British Racing Motors was founded to give the country something to cheer in the post-war years – a piece of jingoistic engineering excellence that would see off all-comers on the Grand Prix circuit. Unfortunately it wasn’t all Land of Hope and Glory, with the highly-complex 1.5-litre V16 engine and innovative suspension proving not exactly reliable. It was “without doubt the worst car I ever raced. It was a disgrace,” said Stirling Moss. Despite this, the grandsons of BRM founder Sir Alfred Owen elected to bring the white elephant back to life with a run of three newly-built examples based on 20,000 original drawings.
In the 1950s BSA was the biggest motorcycle maker in the world. Having purchased Triumph, one in four bikes sold across the globe were built in its factories. Despite this phenomenal success, the company accrued more and more debt and, after 63 years of uninterrupted production BSA closed its doors in 1973. Acquired by India’s Mahindra Group in 2016, BSA launched its first new model in almost 50 years – a modern interpretation of the classic Gold Star, reviewed here.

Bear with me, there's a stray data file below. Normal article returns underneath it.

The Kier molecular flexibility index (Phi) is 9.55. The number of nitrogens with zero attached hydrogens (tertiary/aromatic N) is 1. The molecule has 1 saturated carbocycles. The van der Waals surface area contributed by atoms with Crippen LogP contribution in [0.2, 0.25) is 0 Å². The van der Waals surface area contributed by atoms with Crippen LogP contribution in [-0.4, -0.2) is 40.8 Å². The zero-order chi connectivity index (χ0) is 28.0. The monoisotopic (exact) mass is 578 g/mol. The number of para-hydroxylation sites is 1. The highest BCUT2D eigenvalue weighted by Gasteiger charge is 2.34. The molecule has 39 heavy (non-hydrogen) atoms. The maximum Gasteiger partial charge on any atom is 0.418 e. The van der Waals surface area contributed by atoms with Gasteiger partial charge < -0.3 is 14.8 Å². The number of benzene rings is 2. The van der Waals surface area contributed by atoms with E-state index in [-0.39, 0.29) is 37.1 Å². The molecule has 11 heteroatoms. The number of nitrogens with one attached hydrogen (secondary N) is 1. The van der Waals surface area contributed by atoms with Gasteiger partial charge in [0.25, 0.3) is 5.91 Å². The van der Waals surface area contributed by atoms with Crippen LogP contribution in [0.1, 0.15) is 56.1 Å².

From its founding immediately after World War II to closure in 2011 Bristol Cars produced some of the quirkiest luxury cars in Britain. Inspired by aeronautical engineering, and powered by American muscle, machines such as the Beaufighter, Blenheim, and Brigand earned – some might say – an eccentric following. Efforts to revive Bristol began in 2015 with the announcement of “Project Pinnacle” and a two-seater roadster called the Bullet was revealed at Goodwood in 2016. In 2020 the car maker went into liquidation and its assets including part-built cars and designs were sold. The only content on the company’s website today is a survey inviting thoughts on how Bristol should be born again. Fingers crossed for this one.